Powerful New Standard

Part 2: The version of IEEE 1801 enables complete power-aware flows to be constructed using a meet-in-the-middle concept. But when will these flows become available?


In December 2015, the IEEE released the latest version of the 1801 specification, titled the IEEE standard for design and verification of low-power integrated circuits, but most people know it as UPF or the Unified Power Format. The standard provides a way to specify the power intent associated with a design. With it, a designer can define the various power states of the design and the contexts associated with those states. That information can be used for modeling, verification and implementation. Part one examined the history of the standard, its new capabilities and the growing concern for power-aware design practices.

One of the more important aspects of the new standard is the ability to perform successive refinement of the power intent. While it may appear this is for the benefit of a top-down Electronic System-Level (ESL) flow, it is also an enabler for the IP industry. “IP providers would like to be able to specify critical aspects of power intent for their IP without predicating low power implementation detail,” says Alan Gibbons, principal engineer at Synopsys. “IP vendors are starting to consider rolling out IP with associated UPF-based power intent that supports a successive refinement methodology, and EDA vendors are also working on enhancing their tools in support of this methodology. It is still early days for successive refinement and little, if any, commercial IP has been deployed this way yet, but it is an approach that could gain wider adoption in the coming years.”

Others are hopeful about the rate of adoption for this capability. “This will be a real enabler for people to be able to deliver IP more efficiently,” says John Decker, solutions architect at Cadence. “It will probably be one of the features of the new spec that will see quick adoption. With the concept of the terminal boundary, it basically says, ‘This is what the block was built for and when you instantiate it, make sure the top level understands it and does the appropriate isolation at the top level.'”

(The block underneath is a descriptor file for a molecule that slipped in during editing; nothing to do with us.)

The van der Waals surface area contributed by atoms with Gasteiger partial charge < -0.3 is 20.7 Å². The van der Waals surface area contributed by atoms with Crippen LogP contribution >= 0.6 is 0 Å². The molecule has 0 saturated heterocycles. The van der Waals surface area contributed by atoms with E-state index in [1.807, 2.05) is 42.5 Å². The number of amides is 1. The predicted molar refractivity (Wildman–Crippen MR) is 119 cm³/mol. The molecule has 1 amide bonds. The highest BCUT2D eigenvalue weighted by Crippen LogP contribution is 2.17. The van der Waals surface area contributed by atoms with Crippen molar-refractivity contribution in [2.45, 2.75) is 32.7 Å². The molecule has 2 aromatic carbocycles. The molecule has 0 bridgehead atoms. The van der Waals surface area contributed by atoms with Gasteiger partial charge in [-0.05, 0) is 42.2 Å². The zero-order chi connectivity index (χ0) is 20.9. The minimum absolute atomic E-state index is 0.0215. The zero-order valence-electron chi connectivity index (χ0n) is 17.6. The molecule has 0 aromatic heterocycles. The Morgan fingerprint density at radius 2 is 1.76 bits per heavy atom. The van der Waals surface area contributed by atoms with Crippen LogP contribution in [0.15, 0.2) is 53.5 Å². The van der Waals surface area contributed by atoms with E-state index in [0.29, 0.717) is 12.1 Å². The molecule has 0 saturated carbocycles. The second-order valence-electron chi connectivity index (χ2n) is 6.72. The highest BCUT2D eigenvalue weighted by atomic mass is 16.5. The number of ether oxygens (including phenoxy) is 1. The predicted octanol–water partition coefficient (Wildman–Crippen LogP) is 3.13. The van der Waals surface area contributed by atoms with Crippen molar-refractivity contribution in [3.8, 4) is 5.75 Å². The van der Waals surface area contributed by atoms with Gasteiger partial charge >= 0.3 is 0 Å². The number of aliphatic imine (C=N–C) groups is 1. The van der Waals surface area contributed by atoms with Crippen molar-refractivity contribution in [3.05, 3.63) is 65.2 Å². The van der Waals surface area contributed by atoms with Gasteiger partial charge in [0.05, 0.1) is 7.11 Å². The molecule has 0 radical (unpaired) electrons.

Preeti Gupta, director for RTL product management at Ansys is in agreement. “We expect to see even greater reuse of IP as a result of this standard. Anything that enables the ability to pass power constraints for IP handoff and to be able to build up a system with all of these IP blocks integrated is something we want to enable.”

It also would make it easier for people to select IP based on its power suitability for a particular application. “Power capabilities have been on the requirements spec for IP for several years and they are looking at this as a selection criteria,” says Decker. “There is still a lot of work to do in the development of power models so they could easily plug into their system to analyze how well an IP would work in that system, but we already supply multiple power profiles for blocks.”

Tool rollout
With so much new capability enabled by the updated standard, questions quickly arise about roll-out strategies and the rate at which enough capabilities will become available by each vendor and in each tool necessary to put together complete flows. The first obstacle to adoption is voiced by Drew Wingard, chief technology officer at Sonics, who asks, “When are they going to publish it? I keep looking but it is not there. I have seen a draft, but that is not enough for me to do anything with.”

Dennis Brophy, director of strategic business development for Mentor Graphics responds saying, “The spec was approved but has not been published yet and we are trying to get that done as soon as possible. My hope it that by DVCon copies will be available.”

Wingard also cautions about adoption rates. “Just building a format to capture the information doesn’t make the models appear, so we have to wait until enough customers have pushed for enough models to exist before it all works. This will continue to be a substantial issue, but it is a place to get started and breaks down one of the barriers to adoption.”